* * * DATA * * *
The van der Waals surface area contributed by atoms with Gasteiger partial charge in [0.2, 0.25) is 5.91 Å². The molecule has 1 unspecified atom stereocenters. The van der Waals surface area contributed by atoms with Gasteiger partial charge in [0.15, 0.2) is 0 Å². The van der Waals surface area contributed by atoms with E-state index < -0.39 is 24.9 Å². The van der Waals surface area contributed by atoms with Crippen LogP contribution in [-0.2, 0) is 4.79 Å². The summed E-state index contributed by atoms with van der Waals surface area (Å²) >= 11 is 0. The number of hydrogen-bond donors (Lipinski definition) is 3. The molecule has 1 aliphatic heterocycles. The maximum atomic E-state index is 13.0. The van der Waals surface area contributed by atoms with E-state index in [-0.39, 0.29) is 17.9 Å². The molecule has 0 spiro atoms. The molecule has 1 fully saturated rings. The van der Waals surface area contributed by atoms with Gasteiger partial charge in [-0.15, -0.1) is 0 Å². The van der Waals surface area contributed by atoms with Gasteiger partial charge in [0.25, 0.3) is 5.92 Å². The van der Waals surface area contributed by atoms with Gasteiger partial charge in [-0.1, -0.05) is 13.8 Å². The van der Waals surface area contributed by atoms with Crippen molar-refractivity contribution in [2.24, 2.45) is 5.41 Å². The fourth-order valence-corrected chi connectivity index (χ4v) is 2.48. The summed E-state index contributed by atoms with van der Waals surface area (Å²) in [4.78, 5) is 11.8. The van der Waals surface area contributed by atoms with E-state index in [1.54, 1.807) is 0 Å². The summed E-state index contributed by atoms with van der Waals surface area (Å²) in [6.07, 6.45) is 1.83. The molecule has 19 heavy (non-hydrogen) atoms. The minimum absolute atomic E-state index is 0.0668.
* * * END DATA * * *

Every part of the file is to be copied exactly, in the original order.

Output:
The van der Waals surface area contributed by atoms with Gasteiger partial charge in [0.2, 0.25) is 5.91 Å². The molecule has 1 unspecified atom stereocenters. The van der Waals surface area contributed by atoms with Gasteiger partial charge in [0.15, 0.2) is 0 Å². The van der Waals surface area contributed by atoms with E-state index < -0.39 is 24.9 Å². The van der Waals surface area contributed by atoms with Crippen LogP contribution in [-0.2, 0) is 4.79 Å². The summed E-state index contributed by atoms with van der Waals surface area (Å²) >= 11 is 0. The number of hydrogen-bond donors (Lipinski definition) is 3. The molecule has 1 aliphatic heterocycles. The maximum atomic E-state index is 13.0. The van der Waals surface area contributed by atoms with E-state index in [-0.39, 0.29) is 17.9 Å². The molecule has 0 spiro atoms. The molecule has 1 fully saturated rings. The van der Waals surface area contributed by atoms with Gasteiger partial charge in [-0.15, -0.1) is 0 Å². The van der Waals surface area contributed by atoms with Gasteiger partial charge in [0.25, 0.3) is 5.92 Å². The van der Waals surface area contributed by atoms with Gasteiger partial charge in [-0.1, -0.05) is 13.8 Å². The van der Waals surface area contributed by atoms with Crippen molar-refractivity contribution in [2.24, 2.45) is 5.41 Å². The fourth-order valence-corrected chi connectivity index (χ4v) is 2.48. The summed E-state index contributed by atoms with van der Waals surface area (Å²) in [4.78, 5) is 11.8. The van der Waals surface area contributed by atoms with E-state index in [1.54, 1.807) is 0 Å². The summed E-state index contributed by atoms with van der Waals surface area (Å²) in [6.07, 6.45) is 1.83. The molecule has 19 heavy (non-hydrogen) atoms. The minimum absolute atomic E-state index is 0.0668.